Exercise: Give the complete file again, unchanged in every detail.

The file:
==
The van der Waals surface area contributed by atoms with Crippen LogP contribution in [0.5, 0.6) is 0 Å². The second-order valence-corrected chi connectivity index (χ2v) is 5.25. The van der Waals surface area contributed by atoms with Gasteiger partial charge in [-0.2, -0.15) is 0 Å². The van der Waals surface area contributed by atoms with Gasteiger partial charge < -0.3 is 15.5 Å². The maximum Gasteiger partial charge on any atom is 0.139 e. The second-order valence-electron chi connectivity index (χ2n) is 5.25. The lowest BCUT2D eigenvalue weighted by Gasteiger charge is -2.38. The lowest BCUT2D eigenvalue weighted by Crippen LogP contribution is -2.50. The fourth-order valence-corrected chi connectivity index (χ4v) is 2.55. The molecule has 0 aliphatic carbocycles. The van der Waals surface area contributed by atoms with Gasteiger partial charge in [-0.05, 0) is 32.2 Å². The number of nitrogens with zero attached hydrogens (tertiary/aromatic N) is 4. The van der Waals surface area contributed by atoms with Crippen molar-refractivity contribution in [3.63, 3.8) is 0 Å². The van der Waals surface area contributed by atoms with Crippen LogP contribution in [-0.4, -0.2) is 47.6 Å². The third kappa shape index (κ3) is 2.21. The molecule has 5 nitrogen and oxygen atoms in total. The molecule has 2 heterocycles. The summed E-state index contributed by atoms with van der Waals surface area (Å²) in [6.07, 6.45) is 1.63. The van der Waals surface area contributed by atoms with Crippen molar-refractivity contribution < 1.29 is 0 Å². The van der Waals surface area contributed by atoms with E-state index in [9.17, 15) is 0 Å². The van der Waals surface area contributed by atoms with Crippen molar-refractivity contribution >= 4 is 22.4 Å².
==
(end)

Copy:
The van der Waals surface area contributed by atoms with Crippen LogP contribution in [0.5, 0.6) is 0 Å². The second-order valence-corrected chi connectivity index (χ2v) is 5.25. The van der Waals surface area contributed by atoms with Gasteiger partial charge in [-0.2, -0.15) is 0 Å². The van der Waals surface area contributed by atoms with Gasteiger partial charge < -0.3 is 15.5 Å². The maximum Gasteiger partial charge on any atom is 0.139 e. The second-order valence-electron chi connectivity index (χ2n) is 5.25. The lowest BCUT2D eigenvalue weighted by Gasteiger charge is -2.38. The lowest BCUT2D eigenvalue weighted by Crippen LogP contribution is -2.50. The fourth-order valence-corrected chi connectivity index (χ4v) is 2.55. The molecule has 0 aliphatic carbocycles. The van der Waals surface area contributed by atoms with Gasteiger partial charge in [-0.05, 0) is 32.2 Å². The number of nitrogens with zero attached hydrogens (tertiary/aromatic N) is 4. The van der Waals surface area contributed by atoms with Crippen molar-refractivity contribution in [3.63, 3.8) is 0 Å². The van der Waals surface area contributed by atoms with Crippen LogP contribution in [-0.4, -0.2) is 47.6 Å². The third kappa shape index (κ3) is 2.21. The molecule has 5 nitrogen and oxygen atoms in total. The molecule has 2 heterocycles. The summed E-state index contributed by atoms with van der Waals surface area (Å²) in [6.07, 6.45) is 1.63. The van der Waals surface area contributed by atoms with Crippen molar-refractivity contribution < 1.29 is 0 Å². The van der Waals surface area contributed by atoms with E-state index in [9.17, 15) is 0 Å². The van der Waals surface area contributed by atoms with Crippen molar-refractivity contribution >= 4 is 22.4 Å².